Having endured a brutal year, shares of Internet radio pioneer Pandora Media head into 2016 with a slight spring to their step.
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Last month, Pandora received what many interpreted as a positive ruling for its royalty rates, arguably the most important element of its cost structure. So what does this mean for Pandora amid rising competition from Apple , andSpotify?
Good, not great news Pandora's shares spiked in late 2015 in reaction to the U.S. Copyright Royalty Board's Web IV ruling, though they eventually moderated. The general consensus, which its stock spike also signaled, is that the ruling proved far better than some feared. Here's how its per-song cost structure will function for the year ahead versus last year.
Source: Pandora Investor Relations
According to reports, the major labels sought payouts in excess of 20 cents for every 100 plays, which could have further pressured Pandora's already cost-laden business model. In a statement released by the company, Pandora CEO Brian McAndrews commented, "This is a balanced rate that we can work with and grow from.The new rate structure will enable continued investment by Pandora to drive forward a thriving and vibrant future for music." To be sure, the news will provides greater clarity and certainty for Pandora and its shareholders in the year ahead. The ruling could have been far worse, and that in its own way is a genuine positive for the company. However, the question still remains how does this affect the outlook for Pandora's stock in 2016?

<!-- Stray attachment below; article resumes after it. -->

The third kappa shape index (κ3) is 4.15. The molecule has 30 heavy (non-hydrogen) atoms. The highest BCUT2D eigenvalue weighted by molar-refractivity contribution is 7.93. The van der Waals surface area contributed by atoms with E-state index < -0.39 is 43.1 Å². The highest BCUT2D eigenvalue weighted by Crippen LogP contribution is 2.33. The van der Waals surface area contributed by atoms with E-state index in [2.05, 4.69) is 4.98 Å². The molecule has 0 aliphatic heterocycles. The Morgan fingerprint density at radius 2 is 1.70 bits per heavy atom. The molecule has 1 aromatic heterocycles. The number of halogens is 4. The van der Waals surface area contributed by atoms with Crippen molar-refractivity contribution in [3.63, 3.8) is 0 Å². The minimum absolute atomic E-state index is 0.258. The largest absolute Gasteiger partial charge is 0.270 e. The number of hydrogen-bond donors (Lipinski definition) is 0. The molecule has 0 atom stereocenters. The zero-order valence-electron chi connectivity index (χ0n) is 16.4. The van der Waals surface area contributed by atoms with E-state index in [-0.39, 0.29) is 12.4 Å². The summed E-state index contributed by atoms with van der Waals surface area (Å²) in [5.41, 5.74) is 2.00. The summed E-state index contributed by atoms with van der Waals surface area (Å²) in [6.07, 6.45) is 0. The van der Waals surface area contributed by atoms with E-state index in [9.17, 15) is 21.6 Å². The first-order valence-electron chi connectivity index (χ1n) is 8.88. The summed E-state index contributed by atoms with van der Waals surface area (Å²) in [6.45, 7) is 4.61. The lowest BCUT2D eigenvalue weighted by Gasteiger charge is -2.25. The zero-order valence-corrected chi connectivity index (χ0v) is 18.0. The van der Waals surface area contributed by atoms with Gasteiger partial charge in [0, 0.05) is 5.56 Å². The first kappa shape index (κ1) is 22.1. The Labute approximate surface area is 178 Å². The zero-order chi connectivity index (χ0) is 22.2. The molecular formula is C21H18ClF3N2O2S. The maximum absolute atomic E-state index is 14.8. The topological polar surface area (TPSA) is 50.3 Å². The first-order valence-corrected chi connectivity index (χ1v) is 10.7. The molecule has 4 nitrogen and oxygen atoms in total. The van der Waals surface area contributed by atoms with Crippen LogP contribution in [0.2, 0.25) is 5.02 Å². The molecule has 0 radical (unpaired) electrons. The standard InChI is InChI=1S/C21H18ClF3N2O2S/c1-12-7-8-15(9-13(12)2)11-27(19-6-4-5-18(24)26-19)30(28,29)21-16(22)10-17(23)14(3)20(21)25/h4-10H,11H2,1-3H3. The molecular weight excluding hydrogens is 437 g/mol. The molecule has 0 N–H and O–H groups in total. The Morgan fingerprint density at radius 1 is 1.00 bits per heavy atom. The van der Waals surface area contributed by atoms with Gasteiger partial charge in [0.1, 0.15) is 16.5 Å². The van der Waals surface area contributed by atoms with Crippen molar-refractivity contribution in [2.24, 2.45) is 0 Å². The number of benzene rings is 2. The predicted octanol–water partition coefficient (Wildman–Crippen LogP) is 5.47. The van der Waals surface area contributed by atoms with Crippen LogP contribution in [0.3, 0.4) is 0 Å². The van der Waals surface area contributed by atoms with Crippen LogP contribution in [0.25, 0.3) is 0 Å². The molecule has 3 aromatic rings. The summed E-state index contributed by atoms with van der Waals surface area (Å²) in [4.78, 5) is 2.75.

Cautiously optimistic for 2016 I'm a fairly well documented Pandora skeptic, but it's impossible to observe a few of Pandora's recent strategic initiatives and not concede the company is headed in the right direction. Pandora's decision to purchase ticket sales start-up Ticketfly for $450 million creates another highly complimentary revenue stream on which Pandora can monetize its roughly 78 million active users. Its move toward crafting direct licensing agreements with major record labels will also help remove the cloud of uncertainty that hangs over Pandora's stock during the Copyright Royalty Board's rate setting process. It also opens the door for a broader international expansion as well. And lastly, Pandora's decision to purchase the on-demand assets from the now defunct Rdio obviously position it to introduce an on-demand product to directly compete with the likes of Apple Music and Spotify. Despite the clear progress, the company faced a few critical risks.
For starters, one has to wonder whether Pandora's pivot toward on-demand streaming is simply too late to drive a meaningful financial impact for the company. At least some evidence suggests that the potential size of the on-demand streaming market is actually significantly smaller than many investors realize. Pandora's sizable installed base certainly offers it an attractive starting point to at least partially counter this risk factor. However, you can rest assured that Apple Music, Spotify, other players will all continue to consolidate market share in the interim before Pandora's own on-demand service goes live.
Turning to its actually shares, Pandora's stock remains richly valued in its own right. Even after its steep declines last year, Pandora's stock still trades hands at a forward P/E ratio of over 100x, nevermind its current dearth of profits to boot. Though the analyst community believes Pandora offers ample growth potential in coming years, the company's current 3.0x PEG ratio also suggests its shares are markedly overvalued today.
Pandora has hopes for a brighter 2016, but investors would do well to realize that the company has to accomplish a lot to follow through on its new initiatives and live up to its current valuation.
The article Will Pandora Medias Rights Ruling Make It A Buy In 2016? originally appeared on Fool.com.
Andrew Tonner owns shares of Apple. The Motley Fool owns shares of and recommends Apple and Pandora Media. Try any of our Foolish newsletter services free for 30 days. We Fools may not all hold the same opinions, but we all believe that considering a diverse range of insights makes us better investors. The Motley Fool has a disclosure policy.
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